People tell govt: Wada Na Todo

A mid-term appraisal of the 11th five-year plan is underway in New Delhi to give people a voice in plan and policy formulations

trithesh

Trithesh Nandan | February 5, 2010



For the first time in country, an appraisal of the five-year plan is being carried by the civil society which gives voice to common man's concerns in formulation of plan and policies that govern them.

"In a democracy, people are central to governance and they should play an active role in evaluating the objectives and targets set in the five-year plan", asserts Suman Dasgupta, programme coordinator of Wada Na Todo Abhiyan (WNTA), which is has initiated the process.

The first day of the appraisal activity on Thursday say people from different parts of the country converging in New Delhi to voice their views on government’s plan in the “mid-term appraisal" of the 11th five-year plan.

Talking about the need to bring people into the plan and policy process, Amitabh Behar, convenor of WNTA, told Governance Now that the aim was to make people aware of government's accountability. What are the implications of five-year plan for the aam admi? How much space has been given to them? How well the 11th five-year plan has fared midway? These were the questions that exercised Behar and his colleagues and motivated them to arrange such an unique experiment.

The participants measured up to the expectations. A mother of 10-year-old boy fired the first volley: "What is the point in sending my son to school if he cannot write properly and get a job when he grows up?" Apparently, she was questioning the quality of education and its relevance in providing livelihood.

There were several questions universalisation of basic education, health facilities and rural employment guarantee programme. Behar commented: “WNTA has come forward to assist the review process by providing an assessment of the performance of the ongoing plan from people’s perspective.”

For the last six decades, the five-year plan has played an important role in country’s development. The 11th five-year plan which is currently underway focuses on “inclusive growth.” It is for the first time in the history of planning in India that a massive appraisal process is being experimented. So far, the assessments were held in ten states. In addition, group discussions were held in 100 villages. Basic services such as health, education, drinking water, sanitation and implementation of related government programmes and schemes figured prominently in such exercises.

The planning commission is aware of its shortcomings. In the approach to the 11th five-year plan, the planning commission said “large parts of our population are still to experience a decisive improvement in their standard of living.....,far too many of our people still lack the basic requirements for a decent living.”

The second day seminar on Friday would focus on issues relating to dalits, adivasis, women and children, minorities and the differently-abled.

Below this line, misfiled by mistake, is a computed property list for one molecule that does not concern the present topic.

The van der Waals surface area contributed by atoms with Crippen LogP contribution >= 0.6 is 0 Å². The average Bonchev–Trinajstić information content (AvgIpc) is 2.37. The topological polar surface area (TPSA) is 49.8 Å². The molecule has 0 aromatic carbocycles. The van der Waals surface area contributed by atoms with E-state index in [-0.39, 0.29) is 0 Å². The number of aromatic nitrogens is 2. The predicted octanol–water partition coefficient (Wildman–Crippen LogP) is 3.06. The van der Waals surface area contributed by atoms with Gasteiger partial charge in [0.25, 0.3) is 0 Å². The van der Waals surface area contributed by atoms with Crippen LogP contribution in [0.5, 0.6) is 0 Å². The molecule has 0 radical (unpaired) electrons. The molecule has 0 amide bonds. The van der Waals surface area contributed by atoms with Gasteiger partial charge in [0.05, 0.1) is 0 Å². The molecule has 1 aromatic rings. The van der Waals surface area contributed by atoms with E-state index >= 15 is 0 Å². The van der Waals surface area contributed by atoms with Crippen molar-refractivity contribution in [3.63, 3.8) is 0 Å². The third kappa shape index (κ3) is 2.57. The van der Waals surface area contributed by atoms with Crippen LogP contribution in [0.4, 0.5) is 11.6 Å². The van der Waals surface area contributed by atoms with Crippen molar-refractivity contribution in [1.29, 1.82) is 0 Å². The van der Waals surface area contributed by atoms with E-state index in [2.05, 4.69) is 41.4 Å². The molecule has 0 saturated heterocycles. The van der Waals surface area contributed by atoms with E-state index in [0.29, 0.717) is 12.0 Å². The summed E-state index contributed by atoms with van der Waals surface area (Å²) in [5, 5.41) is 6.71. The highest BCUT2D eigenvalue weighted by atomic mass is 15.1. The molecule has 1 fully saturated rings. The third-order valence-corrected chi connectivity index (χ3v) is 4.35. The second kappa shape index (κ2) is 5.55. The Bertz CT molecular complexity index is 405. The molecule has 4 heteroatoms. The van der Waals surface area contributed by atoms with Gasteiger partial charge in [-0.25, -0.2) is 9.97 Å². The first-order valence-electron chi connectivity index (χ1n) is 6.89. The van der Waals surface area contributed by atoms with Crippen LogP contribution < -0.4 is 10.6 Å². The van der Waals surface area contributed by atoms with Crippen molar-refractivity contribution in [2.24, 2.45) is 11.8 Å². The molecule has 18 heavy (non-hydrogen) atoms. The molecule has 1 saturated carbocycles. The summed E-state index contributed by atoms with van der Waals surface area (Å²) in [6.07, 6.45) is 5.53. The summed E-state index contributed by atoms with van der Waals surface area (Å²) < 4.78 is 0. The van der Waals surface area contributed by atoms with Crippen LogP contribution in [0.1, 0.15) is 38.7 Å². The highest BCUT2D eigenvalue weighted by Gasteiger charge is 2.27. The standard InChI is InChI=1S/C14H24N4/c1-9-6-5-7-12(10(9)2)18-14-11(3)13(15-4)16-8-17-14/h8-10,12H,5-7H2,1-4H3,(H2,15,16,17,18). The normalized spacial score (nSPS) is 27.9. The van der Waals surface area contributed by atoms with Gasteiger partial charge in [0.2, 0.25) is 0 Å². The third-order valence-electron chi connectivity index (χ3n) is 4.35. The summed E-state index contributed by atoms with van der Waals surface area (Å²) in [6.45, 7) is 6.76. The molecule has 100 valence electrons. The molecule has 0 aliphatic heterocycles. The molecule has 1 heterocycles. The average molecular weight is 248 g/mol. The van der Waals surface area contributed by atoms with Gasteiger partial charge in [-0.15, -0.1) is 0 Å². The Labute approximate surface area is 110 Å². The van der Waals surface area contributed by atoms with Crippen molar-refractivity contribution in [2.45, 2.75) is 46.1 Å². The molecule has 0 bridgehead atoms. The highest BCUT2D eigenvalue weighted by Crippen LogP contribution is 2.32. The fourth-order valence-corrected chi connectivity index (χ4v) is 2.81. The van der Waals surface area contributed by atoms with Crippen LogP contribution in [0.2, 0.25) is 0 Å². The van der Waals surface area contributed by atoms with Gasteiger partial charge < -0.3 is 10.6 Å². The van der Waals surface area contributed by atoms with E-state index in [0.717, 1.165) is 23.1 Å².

WNTA has prepared the mid-term appraisal plan with the help of 3,750 civil society and cummunity-based organisations across 29 states and union territories.

Comments

 

Other News

Mumbai civil body refutes allegations of scam in tenement scheme

The BrihanMumbai municipal corporation (BMC) has rejected the Congress accusations of financial irregularities worth Rs 8,000 crore—9,000 croe in awarding contracts for getting project-affected people (PAP) tenements on private land.    BMC has said that it implements vital p

Sedition law: Can it have a place in democracy?

Does the concept of sedition have a place in modern democracies? This question became more relevant when the apex court recently put the country`s colonial-era sedition law on abeyance stating that there is a “requirement to balance… security interests and integrity of the State… and th

Not just another Manto anthology

The Collected Stories of Saadat Hasan Manto: Volume 1: Bombay and Poona Translated by Nasreen Rehman Aleph Book Company, 548 pages, Rs 999 There are writers, there are writers’ writers, and then there are readers’ writers. Saadat Hasan Mant

These tribal women may be illiterate but are successful entrepreneurs

Meet Promila Krishna, 39, Lalita Nayak, 40, Parbati Gadba, 42, Sanadei Dhuruwa, 39, and Nabita Barika, 41, of Kundra block in Odisha’s Koraput district. Except for Promila who is a matriculate, others haven’t attended school beyond the elementary level. However, while introducing themselves to

Women in workforce: Despite policy support, why it is declining

Michelle Obama once said, “No country can ever truly flourish if it stifles the potential of its women and deprives itself of the contributions of half of its citizens.” That should be so obvious, but it is not, and countries keep depriving themselves of the contributions of half of their popul

Chintan Shivir 2022: Will Congress regain its lost mojo?

The Congress is scheduled to hold a Chintan Shivir (meaning, ‘introspection camp’) from May 13th to 15th in Udaipur and it has identified six specific areas for introspection. These are 1. Political 2. Social Justice and Empowerment 3. Economy 4. Organization 5. Farmers and Agriculture and 6. Y

Visionary Talk: Arvind Sawant, Member of Parliament with Kailashnath Adhikari, MD, Governance Now


Archives

Current Issue

Opinion

Facebook    Twitter    Google Plus    Linkedin    Subscribe Newsletter

Twitter